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Drinking Out Loud

The Single-Minded Wine List

Do restaurant wine lists really need to roam the world?
Photo by: Jon Moe
Matt Kramer says that at least one unsung wine region has it all.

Matt Kramer
Posted: September 5, 2017

It’s an article of faith—or at least expectation—among wine lovers, especially Americans, that a restaurant wine list be extensive, comprehensive, encyclopedic. I note “especially Americans” because we love choice. Really, it’s the American way in so many things.

Now, there’s no arguing against choice. (I am an American, after all.) Yet I can’t help but think that increasingly we’re drowning in choice, and that far from learning more and better from all wines from everywhere, we might be better served by wine lists with greater focus.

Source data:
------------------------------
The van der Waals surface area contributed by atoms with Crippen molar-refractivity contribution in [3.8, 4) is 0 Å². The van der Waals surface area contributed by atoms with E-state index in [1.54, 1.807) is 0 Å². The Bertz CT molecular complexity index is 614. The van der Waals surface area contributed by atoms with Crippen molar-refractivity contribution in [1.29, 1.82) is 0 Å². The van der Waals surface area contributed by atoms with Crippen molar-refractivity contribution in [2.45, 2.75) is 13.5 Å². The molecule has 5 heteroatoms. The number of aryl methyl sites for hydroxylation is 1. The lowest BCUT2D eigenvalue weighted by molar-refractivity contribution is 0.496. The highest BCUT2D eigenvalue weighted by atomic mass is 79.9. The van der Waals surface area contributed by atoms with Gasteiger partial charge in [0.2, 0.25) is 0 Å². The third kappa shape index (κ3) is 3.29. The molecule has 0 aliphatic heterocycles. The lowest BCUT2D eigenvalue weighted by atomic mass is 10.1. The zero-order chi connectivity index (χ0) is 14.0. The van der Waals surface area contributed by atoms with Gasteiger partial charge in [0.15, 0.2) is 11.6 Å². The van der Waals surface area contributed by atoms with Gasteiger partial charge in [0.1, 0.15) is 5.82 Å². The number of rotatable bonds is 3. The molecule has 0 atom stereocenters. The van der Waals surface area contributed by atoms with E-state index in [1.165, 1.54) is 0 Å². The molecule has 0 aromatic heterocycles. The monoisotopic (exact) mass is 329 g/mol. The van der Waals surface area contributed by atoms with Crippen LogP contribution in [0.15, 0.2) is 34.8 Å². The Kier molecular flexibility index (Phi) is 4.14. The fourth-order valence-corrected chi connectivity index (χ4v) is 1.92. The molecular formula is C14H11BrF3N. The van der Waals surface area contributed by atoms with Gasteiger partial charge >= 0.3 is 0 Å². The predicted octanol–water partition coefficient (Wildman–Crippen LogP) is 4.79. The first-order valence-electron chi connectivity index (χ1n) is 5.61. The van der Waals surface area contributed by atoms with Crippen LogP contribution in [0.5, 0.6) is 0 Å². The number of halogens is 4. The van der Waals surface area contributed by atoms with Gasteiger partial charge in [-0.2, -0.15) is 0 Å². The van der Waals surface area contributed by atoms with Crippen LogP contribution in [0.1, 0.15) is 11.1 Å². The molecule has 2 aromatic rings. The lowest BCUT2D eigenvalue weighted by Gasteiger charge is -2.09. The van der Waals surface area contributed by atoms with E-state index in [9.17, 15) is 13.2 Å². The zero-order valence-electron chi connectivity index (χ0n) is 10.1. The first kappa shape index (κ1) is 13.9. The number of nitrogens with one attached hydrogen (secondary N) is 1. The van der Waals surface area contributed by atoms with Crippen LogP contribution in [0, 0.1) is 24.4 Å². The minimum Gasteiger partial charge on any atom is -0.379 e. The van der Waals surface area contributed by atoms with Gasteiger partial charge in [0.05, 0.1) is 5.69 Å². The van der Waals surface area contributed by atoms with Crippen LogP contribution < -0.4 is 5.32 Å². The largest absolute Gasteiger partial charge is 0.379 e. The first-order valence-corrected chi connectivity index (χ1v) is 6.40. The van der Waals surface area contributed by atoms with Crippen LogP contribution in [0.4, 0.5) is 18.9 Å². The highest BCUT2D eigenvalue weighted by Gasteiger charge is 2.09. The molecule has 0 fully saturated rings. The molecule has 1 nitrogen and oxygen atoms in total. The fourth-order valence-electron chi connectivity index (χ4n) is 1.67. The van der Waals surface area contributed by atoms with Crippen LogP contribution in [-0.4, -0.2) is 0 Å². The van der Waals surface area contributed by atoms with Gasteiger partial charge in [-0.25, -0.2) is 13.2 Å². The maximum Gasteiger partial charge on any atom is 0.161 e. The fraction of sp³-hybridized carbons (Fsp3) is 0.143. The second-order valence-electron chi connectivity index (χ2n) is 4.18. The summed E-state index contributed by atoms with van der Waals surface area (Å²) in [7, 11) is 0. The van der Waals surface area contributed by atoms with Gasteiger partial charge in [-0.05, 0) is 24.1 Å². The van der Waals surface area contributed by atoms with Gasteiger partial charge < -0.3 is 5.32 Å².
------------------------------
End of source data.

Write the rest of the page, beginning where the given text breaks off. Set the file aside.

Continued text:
This thought occurred after exhuming a bottle of Catherine & Pierre Breton Bourgueil Les Perrières 2005 from my cellar. It is a spectacularly fine Loire red, composed exclusively of Cabernet Franc. Really, it could take its place among the finest red Burgundies, Napa Cabs or red Bordeaux—in its fashion, of course.

That experience made me think: Outside of the Loire Valley itself, why haven’t I ever seen a restaurant wine list that concentrates exclusively on Loire wines?

Think about it for a minute. The Loire has it all: sparkling wines, dry whites from Chenin Blanc, Sauvignon Blanc and Melon de Bourgogne (Muscadet); extraordinary sweet wines from Chenin Blanc; and an array of ever-improving reds from Cabernet Franc, Malbec (called Côt in the Loire Valley), Pinot Noir and highly localized indigenous red grapes such as Grolleau and Pineau d’Aunis. Such an array ought to keep both diners and sommeliers busy for years exploring the riches (and good deals) from the Loire Valley.

Now, obviously we don’t need or want every restaurant we patronize to confine their lists narrowly. That said, do we really want every restaurant we patronize to offer us the world? Is that really necessary to our wining and dining pleasure?